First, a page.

Oftentimes, philosophical discussion short-circuits diverse representation, forgoing its promise to include a wide variety of perspectives. In today’s blog, we will focus on Cornel West, a vital philosopher and political activist who has had a huge impact on modern race scholarship and social critiques.
It’s important to note that past historical figures such as Martin Luther King, Jr. play a vital role in West’s philosophy, who hopes to communicate his legacy to the audience of today. From a young age, West became surrounded by prominent religious figures, regularly attending Baptist church where he listened to testimonials of those whose grandparents had been slaves. Additionally, growing up in Sacramento, California, he became impacted by the work of the Black Panther Party, introduced to the powerful effect of political activism and Karl Marx’s work. Thus, as most prominent philosophical figures, his background informed his visions of the world and how best to interact within it.
Attending Harvard University at the age of 17, he would go on in 1980 to gain teaching positions in the areas of philosophy, religion, and African American studies. Later, his two most famous books, Race Matters (1994) and Democracy Matters (2004), would be published which demonstrated his original and provocative philosophical nature. What made his work unique is that his intellectual beliefs were not stagnant but formulated from various doctrines, such as democratic socialism, neopragmatism, and a Christian moral sensibility. Overall, West claims that many black community’s problems “to existential angst derived from the lived experience of ontological wounds and emotional scars inflicted by white supremacist beliefs and images permeating U.S. society and culture”.
In Race Matters, West shares a collection of essays detailing the detrimental conditions of the black underclass stemming from the “crisis of black leadership” and a spiritual impoverishment. He believed that African American leaders held strategies that were narrow-minded and failed to consider the totality of the situation for underclass black Americans He goes on to criticize America for failing to offer the prospect of success or fulfillment to its American citizens, particularly the black population. “We have created rootless, dangling people with little link to the supportive networks—family, friends, and school—that sustain some sense of purpose in life,” he wrote. This work was published one year after the commencement of riots in Los Angeles that materialized in response to the acquittal of four white policemen in the assault of Rodney King, an African American motorist. He uses this as a starting point to discuss the “nihilism” of underclass African Americans, bringing in the concepts of Karl Marx that he learned early on to feed a larger critique of socioeconomic status and the wealth/race gap. Thus, West isn’t blaming one particular group for the problem, but he does attempt to discover the roots of these issues to help distribute responsibility.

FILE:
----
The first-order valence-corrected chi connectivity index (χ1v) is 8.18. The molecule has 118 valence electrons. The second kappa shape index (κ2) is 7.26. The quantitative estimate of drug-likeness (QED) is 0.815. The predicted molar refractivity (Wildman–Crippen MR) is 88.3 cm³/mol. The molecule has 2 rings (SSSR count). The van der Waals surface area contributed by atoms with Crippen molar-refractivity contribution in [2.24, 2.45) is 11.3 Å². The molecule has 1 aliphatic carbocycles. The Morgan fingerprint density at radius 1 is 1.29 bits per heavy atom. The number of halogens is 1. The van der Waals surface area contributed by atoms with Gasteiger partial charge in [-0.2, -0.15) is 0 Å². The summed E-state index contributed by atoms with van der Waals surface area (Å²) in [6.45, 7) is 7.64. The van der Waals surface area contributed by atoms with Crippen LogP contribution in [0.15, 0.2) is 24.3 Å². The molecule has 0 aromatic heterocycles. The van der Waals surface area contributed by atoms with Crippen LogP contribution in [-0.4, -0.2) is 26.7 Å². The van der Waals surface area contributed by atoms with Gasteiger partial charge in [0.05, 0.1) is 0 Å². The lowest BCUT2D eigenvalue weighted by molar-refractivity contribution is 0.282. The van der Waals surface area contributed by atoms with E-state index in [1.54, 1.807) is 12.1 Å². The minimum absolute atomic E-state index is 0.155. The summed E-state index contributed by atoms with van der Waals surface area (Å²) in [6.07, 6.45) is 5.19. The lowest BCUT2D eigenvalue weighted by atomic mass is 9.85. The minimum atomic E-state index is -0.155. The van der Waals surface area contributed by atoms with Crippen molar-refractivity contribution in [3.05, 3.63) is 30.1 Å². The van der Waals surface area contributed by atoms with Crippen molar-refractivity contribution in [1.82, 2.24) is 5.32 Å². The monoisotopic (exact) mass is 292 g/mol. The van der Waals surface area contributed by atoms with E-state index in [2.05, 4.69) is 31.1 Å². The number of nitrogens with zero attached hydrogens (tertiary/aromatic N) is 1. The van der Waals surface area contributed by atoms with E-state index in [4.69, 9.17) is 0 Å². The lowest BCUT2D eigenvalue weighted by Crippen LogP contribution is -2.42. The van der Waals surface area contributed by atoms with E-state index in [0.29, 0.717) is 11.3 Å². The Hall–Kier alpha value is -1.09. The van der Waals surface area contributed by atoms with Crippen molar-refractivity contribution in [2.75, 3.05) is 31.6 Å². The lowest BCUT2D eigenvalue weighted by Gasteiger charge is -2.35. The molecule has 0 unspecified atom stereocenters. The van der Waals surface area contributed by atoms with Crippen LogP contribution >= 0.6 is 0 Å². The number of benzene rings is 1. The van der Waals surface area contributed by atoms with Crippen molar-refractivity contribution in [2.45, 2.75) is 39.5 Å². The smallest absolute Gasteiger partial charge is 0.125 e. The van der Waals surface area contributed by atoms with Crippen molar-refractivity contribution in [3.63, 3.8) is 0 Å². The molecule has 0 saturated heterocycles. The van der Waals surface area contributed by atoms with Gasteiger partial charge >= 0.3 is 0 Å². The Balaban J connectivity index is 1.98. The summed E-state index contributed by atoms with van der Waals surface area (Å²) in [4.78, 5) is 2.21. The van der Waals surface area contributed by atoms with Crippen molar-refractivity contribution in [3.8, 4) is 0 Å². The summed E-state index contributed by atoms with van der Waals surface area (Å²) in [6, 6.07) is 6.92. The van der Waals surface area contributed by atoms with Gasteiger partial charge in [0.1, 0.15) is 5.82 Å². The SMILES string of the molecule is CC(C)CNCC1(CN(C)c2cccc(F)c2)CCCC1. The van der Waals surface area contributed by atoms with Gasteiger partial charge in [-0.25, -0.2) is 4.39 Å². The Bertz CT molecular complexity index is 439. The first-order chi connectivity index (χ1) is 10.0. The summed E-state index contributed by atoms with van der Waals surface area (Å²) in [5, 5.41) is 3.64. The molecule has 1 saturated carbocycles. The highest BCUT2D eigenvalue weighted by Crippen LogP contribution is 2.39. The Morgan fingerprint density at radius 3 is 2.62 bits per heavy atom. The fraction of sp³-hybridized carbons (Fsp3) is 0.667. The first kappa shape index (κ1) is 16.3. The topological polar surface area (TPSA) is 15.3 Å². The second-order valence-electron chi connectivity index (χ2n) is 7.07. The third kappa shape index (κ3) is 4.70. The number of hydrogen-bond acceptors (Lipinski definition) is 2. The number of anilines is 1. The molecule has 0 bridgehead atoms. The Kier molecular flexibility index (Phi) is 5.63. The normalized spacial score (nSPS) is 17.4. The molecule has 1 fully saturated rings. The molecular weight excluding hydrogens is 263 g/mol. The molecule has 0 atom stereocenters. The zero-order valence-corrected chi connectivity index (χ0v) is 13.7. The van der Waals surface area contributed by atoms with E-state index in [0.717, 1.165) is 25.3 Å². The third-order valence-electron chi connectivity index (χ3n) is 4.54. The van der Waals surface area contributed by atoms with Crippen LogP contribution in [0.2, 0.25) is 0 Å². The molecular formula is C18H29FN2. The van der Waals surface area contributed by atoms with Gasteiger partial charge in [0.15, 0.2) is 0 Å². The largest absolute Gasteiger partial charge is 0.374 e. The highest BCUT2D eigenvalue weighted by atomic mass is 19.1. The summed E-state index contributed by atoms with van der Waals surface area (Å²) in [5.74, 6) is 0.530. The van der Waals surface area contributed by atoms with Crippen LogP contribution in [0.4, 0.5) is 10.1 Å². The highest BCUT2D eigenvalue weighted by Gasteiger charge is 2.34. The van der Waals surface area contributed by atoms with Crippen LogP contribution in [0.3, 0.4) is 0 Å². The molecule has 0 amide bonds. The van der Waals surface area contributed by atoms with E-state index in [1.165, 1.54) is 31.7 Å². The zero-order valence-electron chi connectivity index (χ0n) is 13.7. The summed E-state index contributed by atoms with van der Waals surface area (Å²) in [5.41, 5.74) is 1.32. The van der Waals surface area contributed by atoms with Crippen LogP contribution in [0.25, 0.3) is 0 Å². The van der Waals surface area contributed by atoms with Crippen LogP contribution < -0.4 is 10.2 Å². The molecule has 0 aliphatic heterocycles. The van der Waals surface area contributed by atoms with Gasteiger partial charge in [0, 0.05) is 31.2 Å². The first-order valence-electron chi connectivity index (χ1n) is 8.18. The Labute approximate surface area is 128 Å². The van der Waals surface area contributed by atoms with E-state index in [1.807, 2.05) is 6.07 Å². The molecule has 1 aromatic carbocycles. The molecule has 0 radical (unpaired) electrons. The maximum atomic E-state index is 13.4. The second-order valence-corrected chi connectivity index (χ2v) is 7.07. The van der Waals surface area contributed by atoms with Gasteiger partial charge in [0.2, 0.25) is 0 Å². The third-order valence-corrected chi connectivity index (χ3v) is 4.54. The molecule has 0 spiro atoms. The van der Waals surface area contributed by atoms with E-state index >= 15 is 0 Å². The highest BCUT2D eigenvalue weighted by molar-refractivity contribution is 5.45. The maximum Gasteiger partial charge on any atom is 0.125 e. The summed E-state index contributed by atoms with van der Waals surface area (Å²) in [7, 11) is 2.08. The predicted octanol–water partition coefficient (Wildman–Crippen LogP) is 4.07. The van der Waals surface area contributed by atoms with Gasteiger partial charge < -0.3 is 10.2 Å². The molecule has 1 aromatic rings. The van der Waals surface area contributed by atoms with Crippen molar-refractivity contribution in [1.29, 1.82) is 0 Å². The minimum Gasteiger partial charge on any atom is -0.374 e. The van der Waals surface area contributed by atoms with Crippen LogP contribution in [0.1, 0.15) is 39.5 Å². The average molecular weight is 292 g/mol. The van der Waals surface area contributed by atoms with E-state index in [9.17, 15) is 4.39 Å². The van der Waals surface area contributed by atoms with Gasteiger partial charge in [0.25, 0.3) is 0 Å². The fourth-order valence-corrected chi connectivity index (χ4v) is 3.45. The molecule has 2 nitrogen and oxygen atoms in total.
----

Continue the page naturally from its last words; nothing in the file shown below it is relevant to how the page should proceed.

In Democracy Matters, West utilizes what he accomplished in Race Matters to now apply to American domestic policies as well as foreign issues, now dealing with broader questions of race and justice. Throughout the book, West focuses on the concept of “imperialism”, which the US has a rich history of being involved in, as stifling the democratic impulse in American society. He argues that the government now resembles that of an oligarchy as power becomes concentrated within a few wealthy elites, discouraging public debate over important issues as prevalent controversies now seem out of their control. Going even further, he states that the market has now created a “market morality that undermines a sense of meaning and larger purpose”. Breaking this down further, he develops a larger criticism of rampant consumerism and capitalism that is implicated within the drive for imperialism as foreign nations become sources of new markets and resource extraction. Thus, this mindset of profits over humans has contributed to the wide array of injustice that reminds us of how far we have to go in American society in the fight for progress. The solution? West details a revival of the prophetic message of Christian tradition that has its foundation in the black church, giving the example of Martin Luther King, Jr. He also champions youth involvement in democratic process, rather than their constant obsession with material goods that still rings true to this day. He urges universities and academic institutions to encourage the next generation to not allow this violence to continue, pushing for new social and political forces.
In the end, Cornel West remains at the forefront of intellectual philosophy and thought with specific focus on race and class in America. He is a vital figure in understanding the puzzle of how these interpose in America today that brings compelling perspectives that I encourage you to check out! If any of this intrigued you, in addition to the works mentioned above, I encourage you to check out more of West’s work, such as The American Evasion of Philosophy: A Genealogy of Pragmatism (1989), The Ethical Dimensions of Marxist Thought (1991), Beyond Eurocentrism and Multiculturalism (1993), and (with David Ritz) Brother West: Living and Loving Out Loud: A Memoir (2009)
Here are also some amazing talks/lectures given by West that are sure to catch your attention!